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    As I continue to
    take you with me on
    my journey of prayer
    discovery, let me share
    with you a sage idea from
    the Chachmei Chabad.
    In Krias Shema we say,
    “Va’avad’tem meheira,”
    (If we follow idolatry)
    we will perish quickly
    (from the land).” In Chabad, they interpret
    this homiletically, that we should destroy the
    rush in our spirituality and prayers. The more
    we learn about the meaning or our prayers,
    the more we will be able to pray devoutly and
    with concentration.
    The second blessing of Shemone Esrei is
    devoted to thanking Hashem for Techias
    HaMeisim, the resurrection of the dead. The
    selection of this subject at the very beginning
    of our Shemone Esrei is perplexing. Imagine
    if your twelve year old son would come over
    to you and thank you profusely for making
    him a wedding. You would look at him
    puzzled. “Why are you thanking me for your
    wedding? First, I have to buy you tefillin,
    make you a Bar Mitzvah, put you through
    high school and pay for your dating. Then we
    could get to your wedding.” Here too, let’s

    first thank Hashem for our intellect, health,
    livelihood, peace, etc. After all, thankfully,
    we’re not dead yet. All the way at the end of
    the Shemone Esrei, we can thank Hashem for
    the eventual resurrection.

    I believe the explanation for the front-
    seat positioning of Techias HaMeisim, the

    resurrection, is that it is the single greatest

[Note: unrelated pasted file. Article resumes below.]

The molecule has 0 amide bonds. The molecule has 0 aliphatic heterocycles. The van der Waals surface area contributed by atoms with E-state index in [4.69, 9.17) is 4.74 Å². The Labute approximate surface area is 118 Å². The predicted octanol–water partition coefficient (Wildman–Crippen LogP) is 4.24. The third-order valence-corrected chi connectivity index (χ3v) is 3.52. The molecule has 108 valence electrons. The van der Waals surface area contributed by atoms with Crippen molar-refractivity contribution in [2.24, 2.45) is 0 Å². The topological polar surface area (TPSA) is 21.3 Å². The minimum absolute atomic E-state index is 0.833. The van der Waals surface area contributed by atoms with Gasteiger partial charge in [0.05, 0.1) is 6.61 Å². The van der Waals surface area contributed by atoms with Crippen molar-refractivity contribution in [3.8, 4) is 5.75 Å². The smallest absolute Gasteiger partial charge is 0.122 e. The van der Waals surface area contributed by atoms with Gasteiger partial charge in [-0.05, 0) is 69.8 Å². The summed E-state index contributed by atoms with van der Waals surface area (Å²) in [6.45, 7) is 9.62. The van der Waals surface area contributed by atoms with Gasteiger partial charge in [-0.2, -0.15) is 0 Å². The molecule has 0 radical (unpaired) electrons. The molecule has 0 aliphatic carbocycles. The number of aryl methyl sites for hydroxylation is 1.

asset that a person has. Everything else is only
    temporal-for 120 years. But, the privilege of
    Techias HaMeisim is our passport to eternal
    life, to a world in which one moment of
    pleasure is greater that all the conceivable
    pleasures of this world. This is why we thank
    Hashem for this privilege first.
    We are also very careful to thrice daily affirm
    our belief in the resurrection. This is because
    there is a risk that one can lose this privilege.
    In the last chapter of Masechtas Sanhedrin,
    the Mishna teaches us those who lose their
    portion in the Afterlife. One such person is
    hakofeir b’techias hameisim, one who denies
    the resurrection. As the Gemora explains, it
    is a simple manifestation of midah k’neged
    midah, the Divine retribution of measure for
    measure. If you don’t believe in it, you won’t
    get it. This is why four-fifths of Klal Yisroel
    died during the plague of darkness. Since they
    didn’t believe in Moshe Rabbeinu’s prophecy

    of pakod yifkod, that Hashem will remember
    them and take them out of Egypt, they didn’t
    merit to leave. (This is also why Dason and
    Avirum did exit Egypt. Although they might
    have been wicked, they did believe in the
    prophesy of pakod yifkod [Tosefos HaRosh]).
    Therefore, we make sure to affirm devoutly
    in every Shemone Esrei that we believe,
    “V’ne’eman Atah la’hachai’os meisim,” that
    You are trustworthy and faithful to (surely)
    resurrect the dead. This firmly cements us in
    the camp of the believers.
    The second blessing starts, “Atah gibor
    l’olam l’Hashem, You are mighty forever
    Hashem, M’chayeih meisim Atah, You
    resurrect the dead, rav l’hoshia, You have
    many powers (Abundantly able, cf. Artscroll
    Siddur) to save.” Here we are contrasting
    Hashem’s type of might to the human notion
    of might. In our world, a mighty warrior is
    one who conquers and defeats. But, Hashem’s
    might is characterized as One who resurrects
    and saves. The Yalkut Katan interprets rav
    l’hosia as He who has a plethora of ways to
    save, and is meant to convey that a human can
    only do one thing at a time, be in one place
    at a time, and exist in one period of time.
    Hashem can do many things, be in many
    places, and exist in many eras at the same

    time. Therefore, He has abundant abilities to
    rescue people, in myriad sorts of ways.
    In the merit of continuing to grow in prayer,
    may Hashem grant our prayers and bless us
    with long life, good health, and everything